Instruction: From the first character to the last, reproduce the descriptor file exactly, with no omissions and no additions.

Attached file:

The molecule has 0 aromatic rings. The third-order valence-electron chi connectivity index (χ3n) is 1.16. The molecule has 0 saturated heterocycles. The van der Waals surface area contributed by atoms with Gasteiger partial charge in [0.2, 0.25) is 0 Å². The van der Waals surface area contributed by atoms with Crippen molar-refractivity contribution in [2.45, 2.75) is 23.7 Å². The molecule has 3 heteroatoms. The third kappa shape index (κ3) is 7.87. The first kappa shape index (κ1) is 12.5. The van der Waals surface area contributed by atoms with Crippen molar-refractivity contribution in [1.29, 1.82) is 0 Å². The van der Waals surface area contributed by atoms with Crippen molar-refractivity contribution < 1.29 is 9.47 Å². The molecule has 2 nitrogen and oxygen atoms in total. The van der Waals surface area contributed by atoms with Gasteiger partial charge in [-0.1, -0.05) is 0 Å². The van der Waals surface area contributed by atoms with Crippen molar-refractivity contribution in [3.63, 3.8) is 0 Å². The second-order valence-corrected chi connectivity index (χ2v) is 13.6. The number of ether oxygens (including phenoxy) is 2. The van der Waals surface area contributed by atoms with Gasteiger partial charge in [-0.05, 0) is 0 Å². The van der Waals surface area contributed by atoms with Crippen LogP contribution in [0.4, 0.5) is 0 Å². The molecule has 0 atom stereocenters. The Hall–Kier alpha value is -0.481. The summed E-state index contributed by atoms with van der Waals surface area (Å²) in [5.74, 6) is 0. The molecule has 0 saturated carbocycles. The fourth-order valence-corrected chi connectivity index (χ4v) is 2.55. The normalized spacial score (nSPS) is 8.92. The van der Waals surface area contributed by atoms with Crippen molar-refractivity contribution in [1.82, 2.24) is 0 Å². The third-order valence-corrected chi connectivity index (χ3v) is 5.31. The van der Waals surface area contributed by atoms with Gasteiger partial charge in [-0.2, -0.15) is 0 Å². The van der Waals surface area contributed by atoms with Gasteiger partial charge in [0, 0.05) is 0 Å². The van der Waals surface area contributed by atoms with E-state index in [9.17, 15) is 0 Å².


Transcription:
The molecule has 0 aromatic rings. The third-order valence-electron chi connectivity index (χ3n) is 1.16. The molecule has 0 saturated heterocycles. The van der Waals surface area contributed by atoms with Gasteiger partial charge in [0.2, 0.25) is 0 Å². The van der Waals surface area contributed by atoms with Crippen molar-refractivity contribution in [2.45, 2.75) is 23.7 Å². The molecule has 3 heteroatoms. The third kappa shape index (κ3) is 7.87. The first kappa shape index (κ1) is 12.5. The van der Waals surface area contributed by atoms with Crippen molar-refractivity contribution in [1.29, 1.82) is 0 Å². The van der Waals surface area contributed by atoms with Crippen molar-refractivity contribution < 1.29 is 9.47 Å². The molecule has 2 nitrogen and oxygen atoms in total. The van der Waals surface area contributed by atoms with Gasteiger partial charge in [-0.1, -0.05) is 0 Å². The van der Waals surface area contributed by atoms with Crippen molar-refractivity contribution in [3.63, 3.8) is 0 Å². The second-order valence-corrected chi connectivity index (χ2v) is 13.6. The number of ether oxygens (including phenoxy) is 2. The van der Waals surface area contributed by atoms with Gasteiger partial charge in [-0.05, 0) is 0 Å². The van der Waals surface area contributed by atoms with Crippen LogP contribution in [0.4, 0.5) is 0 Å². The molecule has 0 atom stereocenters. The Hall–Kier alpha value is -0.481. The summed E-state index contributed by atoms with van der Waals surface area (Å²) in [5.74, 6) is 0. The molecule has 0 saturated carbocycles. The fourth-order valence-corrected chi connectivity index (χ4v) is 2.55. The normalized spacial score (nSPS) is 8.92. The van der Waals surface area contributed by atoms with Crippen molar-refractivity contribution in [1.82, 2.24) is 0 Å². The third-order valence-corrected chi connectivity index (χ3v) is 5.31. The van der Waals surface area contributed by atoms with Gasteiger partial charge in [-0.2, -0.15) is 0 Å². The van der Waals surface area contributed by atoms with Gasteiger partial charge in [0, 0.05) is 0 Å². The van der Waals surface area contributed by atoms with E-state index in [9.17, 15) is 0 Å².